The “Threat of Joy” Looms Throughout The Latest Strokes Video, Never Quite Comes

The Strokes have been unusually omnipresent these days. With the release of their EP, Future Present Past, back in early June, the band has been rallying for a full-fledged comeback by easing us in to their inevitable next studio album. Considering there are a mere four tracks to choose from on the record (one of them a remix), it makes sense that the band would go with the strongest single from it, “Threat of Joy,” to create a music video–though during the intro to the video, there is a tongue-in-cheek “disclaimer”: “Due to circumstances we are not at liberty to discuss, we are unable to present the music video for ‘Oblivius.’ Instead, please enjoy a special presentation of The Strokes in…Threat of Joy.”

With that, the camera pans left to The Strokes engaging in their standard brand of lackadaisical music playing. Casablancas, looking a bit well-worn as he opens with, “Okay, I see how it is now/You don’t have time to play with me anymore/That’s how it goes,” establishes the general non-cohesion of the video’s narrative. As the representation of the “past” element in the Future Present Past name, “Threat of Joy,” one would have hoped, should allude to something slightly more nostalgic than shots of the band interspersed with men dressed in pig masks trying to withhold “the footage” from “Oblivius” that government officials are after.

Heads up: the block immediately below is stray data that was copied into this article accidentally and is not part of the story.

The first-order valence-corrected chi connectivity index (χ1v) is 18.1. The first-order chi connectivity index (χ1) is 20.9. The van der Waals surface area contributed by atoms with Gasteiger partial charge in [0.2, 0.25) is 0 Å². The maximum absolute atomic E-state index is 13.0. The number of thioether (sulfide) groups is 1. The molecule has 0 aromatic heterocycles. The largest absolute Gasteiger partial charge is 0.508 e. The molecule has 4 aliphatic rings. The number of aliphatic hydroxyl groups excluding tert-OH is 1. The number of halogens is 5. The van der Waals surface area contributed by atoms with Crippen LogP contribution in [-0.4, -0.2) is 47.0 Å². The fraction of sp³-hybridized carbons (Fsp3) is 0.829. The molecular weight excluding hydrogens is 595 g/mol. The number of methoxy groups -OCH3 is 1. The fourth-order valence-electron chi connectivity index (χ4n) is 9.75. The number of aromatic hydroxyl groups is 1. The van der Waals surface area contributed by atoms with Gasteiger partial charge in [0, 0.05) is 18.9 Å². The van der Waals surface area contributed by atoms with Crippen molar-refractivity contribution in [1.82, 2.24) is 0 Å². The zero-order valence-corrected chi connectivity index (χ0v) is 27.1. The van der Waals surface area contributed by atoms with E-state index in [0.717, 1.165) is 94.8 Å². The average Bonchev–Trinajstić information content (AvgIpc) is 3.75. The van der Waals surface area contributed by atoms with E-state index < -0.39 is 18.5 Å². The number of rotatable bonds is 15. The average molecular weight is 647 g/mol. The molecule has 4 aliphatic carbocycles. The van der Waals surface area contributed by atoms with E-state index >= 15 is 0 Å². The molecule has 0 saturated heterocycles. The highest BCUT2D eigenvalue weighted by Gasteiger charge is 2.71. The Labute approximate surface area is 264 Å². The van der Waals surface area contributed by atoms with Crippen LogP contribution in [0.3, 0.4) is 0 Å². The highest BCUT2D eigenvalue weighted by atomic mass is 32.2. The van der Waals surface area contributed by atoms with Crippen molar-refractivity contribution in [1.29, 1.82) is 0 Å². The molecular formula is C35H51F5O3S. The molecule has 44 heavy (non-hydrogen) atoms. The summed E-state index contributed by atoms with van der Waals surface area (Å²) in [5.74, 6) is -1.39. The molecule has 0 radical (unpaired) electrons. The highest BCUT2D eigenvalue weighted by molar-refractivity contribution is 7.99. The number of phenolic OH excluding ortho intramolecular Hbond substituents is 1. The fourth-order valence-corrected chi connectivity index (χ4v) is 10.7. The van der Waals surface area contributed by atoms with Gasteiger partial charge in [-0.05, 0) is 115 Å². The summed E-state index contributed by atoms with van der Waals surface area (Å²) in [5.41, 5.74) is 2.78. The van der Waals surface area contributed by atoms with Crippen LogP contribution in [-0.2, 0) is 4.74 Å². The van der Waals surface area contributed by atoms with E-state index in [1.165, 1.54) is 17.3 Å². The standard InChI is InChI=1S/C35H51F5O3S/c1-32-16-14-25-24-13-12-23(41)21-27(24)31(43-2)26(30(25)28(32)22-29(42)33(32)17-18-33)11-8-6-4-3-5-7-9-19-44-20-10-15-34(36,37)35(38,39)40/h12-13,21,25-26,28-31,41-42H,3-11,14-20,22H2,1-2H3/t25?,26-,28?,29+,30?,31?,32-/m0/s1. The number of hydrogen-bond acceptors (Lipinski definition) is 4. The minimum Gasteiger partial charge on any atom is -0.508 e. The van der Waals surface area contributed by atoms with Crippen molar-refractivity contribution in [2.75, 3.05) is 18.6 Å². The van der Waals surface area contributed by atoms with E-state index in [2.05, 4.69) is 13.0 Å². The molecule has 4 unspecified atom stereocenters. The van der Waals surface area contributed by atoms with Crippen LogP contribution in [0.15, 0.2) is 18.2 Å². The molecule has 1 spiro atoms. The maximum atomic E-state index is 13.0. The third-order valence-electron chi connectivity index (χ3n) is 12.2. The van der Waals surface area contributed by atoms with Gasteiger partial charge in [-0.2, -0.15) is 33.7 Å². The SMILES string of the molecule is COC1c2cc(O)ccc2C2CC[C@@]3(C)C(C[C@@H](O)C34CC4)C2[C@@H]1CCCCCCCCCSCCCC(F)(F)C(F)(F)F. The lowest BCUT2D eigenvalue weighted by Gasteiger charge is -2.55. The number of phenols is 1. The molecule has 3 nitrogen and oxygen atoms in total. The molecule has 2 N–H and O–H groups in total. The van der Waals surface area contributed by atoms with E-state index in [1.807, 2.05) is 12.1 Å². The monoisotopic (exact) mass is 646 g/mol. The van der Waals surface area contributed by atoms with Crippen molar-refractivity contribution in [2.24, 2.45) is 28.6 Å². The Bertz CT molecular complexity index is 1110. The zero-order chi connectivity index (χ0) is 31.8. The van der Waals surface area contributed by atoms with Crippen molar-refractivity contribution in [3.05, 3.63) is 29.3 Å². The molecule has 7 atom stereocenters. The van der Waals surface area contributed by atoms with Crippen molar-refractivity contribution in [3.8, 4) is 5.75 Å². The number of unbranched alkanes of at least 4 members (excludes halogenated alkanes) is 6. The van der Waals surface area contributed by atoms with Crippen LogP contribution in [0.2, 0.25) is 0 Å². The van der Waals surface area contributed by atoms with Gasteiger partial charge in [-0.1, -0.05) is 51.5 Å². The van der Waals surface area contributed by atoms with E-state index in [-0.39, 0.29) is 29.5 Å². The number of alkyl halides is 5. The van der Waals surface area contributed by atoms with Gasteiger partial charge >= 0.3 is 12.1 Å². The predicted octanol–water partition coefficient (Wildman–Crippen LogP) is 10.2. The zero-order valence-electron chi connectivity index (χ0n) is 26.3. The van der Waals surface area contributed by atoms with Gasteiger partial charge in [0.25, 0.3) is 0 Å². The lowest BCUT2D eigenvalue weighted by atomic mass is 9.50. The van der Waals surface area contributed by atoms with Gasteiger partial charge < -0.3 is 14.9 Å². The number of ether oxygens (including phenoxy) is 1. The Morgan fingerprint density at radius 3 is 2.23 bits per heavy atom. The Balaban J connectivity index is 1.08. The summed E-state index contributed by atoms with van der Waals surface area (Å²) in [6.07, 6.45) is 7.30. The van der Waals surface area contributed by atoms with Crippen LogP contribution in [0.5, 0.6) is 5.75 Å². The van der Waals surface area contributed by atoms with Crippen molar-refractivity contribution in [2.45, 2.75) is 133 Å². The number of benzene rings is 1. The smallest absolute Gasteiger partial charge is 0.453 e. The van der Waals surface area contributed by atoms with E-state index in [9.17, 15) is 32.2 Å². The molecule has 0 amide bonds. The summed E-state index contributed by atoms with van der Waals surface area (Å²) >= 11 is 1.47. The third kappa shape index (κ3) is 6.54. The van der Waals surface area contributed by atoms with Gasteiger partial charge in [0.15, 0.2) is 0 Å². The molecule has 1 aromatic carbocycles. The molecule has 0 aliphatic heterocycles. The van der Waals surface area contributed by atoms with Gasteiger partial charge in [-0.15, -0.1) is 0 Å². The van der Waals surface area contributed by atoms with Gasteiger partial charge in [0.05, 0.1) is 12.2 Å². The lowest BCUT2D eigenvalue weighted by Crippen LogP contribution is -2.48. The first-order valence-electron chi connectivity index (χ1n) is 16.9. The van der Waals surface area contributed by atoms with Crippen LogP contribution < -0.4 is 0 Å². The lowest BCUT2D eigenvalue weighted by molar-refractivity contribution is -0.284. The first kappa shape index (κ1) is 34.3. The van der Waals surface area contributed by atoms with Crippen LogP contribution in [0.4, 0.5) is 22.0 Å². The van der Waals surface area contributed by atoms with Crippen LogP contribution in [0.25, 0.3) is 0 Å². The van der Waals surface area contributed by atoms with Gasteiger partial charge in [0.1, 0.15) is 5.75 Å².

Cuts to the requisite “hot female” holding the coveted film canister with said sought after footage as she passes it off to the band attempt to tie in together some sort of storyline that never really quite works. Neon signs with platitudes like “There’s No Escape” and “Protect Us From the Truth” also try to help the audience feel like maybe it might be getting something out of watching this other than a snapshot of how poorly people born in New York tend to age (Los Angeles-born Albert Hammond Jr. and Rio De Janeiro-born Fabrizio Moretti exempt). A loose political reference to “fat cats” (or, in this case, pigs) is too cursory to leave much of an imprint, with more non-essential scenes of a Sleep No More-esque ballroom dance and retro-inspired beach partying rounding out the video.

“I’m gonna take what comes my way/Take what they give me” is, perhaps, the most telling and succinct lyric of “Threat of Joy,” as this is pretty much what fans of The Strokes must do every time they release a new video (though sometimes, like in this case, the song is worthwhile).